Share this story...
Latest News

Seed Warehouse Helping DWR Restore Wildfire Burn Scars

EPHRAIM, Utah – Wildfires this fall have left hundreds of mountainside acres barren and wildlife officials said they will use hundreds of thousands of pounds of seeds to rehabilitate burn scars and reduce the risk of flash flooding.

It may look like a giant big box store, but the Great Basin Research Center and Seed Warehouse is a one-of-a-kind facility in Ephraim, Utah.

More than one million pounds of seed are stored and mixed at the center each fall. Those seeds will be used to not only restore burn scars from wildland fires in the state, but to also improve wildlife habitats.

“A total of about a million pounds that we will be handling in one way or another this fall,” said Kevin Gunnell, habitat restoration coordination with the Utah Division of Wildlife Resources.

The DWR operates the facility and officials said their primary focus is on providing improved habitat for wildlife in Utah by eliminating species of grasses that are not beneficial to the ecosystem and replacing them with shrubs that are nourishing.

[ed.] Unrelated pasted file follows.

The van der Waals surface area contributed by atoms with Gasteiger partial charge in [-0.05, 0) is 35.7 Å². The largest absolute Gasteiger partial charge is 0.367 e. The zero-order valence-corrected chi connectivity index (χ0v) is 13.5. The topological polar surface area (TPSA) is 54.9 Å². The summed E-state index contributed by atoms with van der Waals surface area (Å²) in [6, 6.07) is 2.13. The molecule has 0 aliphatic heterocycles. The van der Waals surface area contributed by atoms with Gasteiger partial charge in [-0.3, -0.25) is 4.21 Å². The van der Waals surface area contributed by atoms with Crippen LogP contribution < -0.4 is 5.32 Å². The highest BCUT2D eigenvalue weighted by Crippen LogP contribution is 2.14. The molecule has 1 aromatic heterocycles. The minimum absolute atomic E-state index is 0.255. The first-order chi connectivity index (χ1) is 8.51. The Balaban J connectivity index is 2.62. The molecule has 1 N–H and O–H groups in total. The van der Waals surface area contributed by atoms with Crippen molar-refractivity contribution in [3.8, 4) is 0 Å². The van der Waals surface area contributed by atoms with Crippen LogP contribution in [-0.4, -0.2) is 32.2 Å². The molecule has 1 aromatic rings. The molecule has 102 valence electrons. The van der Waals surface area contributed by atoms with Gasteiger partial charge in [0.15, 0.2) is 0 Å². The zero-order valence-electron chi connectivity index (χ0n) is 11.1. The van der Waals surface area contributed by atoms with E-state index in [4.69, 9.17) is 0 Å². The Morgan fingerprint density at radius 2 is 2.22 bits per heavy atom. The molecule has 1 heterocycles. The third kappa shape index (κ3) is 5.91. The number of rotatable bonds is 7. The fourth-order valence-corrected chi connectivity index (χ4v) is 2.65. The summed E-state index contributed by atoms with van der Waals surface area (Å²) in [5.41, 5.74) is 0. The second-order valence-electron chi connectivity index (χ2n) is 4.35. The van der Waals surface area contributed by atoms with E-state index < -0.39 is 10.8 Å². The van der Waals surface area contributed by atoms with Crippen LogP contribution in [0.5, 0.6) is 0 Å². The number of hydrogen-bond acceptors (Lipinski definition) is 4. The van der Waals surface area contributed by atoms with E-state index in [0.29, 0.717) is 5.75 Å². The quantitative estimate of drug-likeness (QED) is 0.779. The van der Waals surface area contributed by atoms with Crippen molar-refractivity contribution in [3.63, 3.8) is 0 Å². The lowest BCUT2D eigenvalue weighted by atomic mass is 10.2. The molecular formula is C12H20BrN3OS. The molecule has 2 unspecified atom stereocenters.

We target about 100,000 acres every year for that proactive restoration work aside from just the fires, Gunnell said. 

Wildland fires are also a critical part of the operation. Crews work to rehabilitate burn scars with native seeds that will quickly establish and reduce erosion and the threat of flash flooding.

“We are in the current process of trying to acquire seeds for some of the more recent fires we’ve had,” Gunnell said. “We certainly had a later fire season this year, some later burns in late August and September that made it difficult (and) we’re trying to adjust on the fly for those.”

Those fires have been keeping employees at the center busy. Officials said they will spread seeds on the many burn scars before winter arrives, so vegetation can sprout in the spring.

“We have about 150 different types of seed that we deal with, Gunnell said. “Most of our native shrubs and native forbs are provided through wildland collection.

KSL 5 TV Live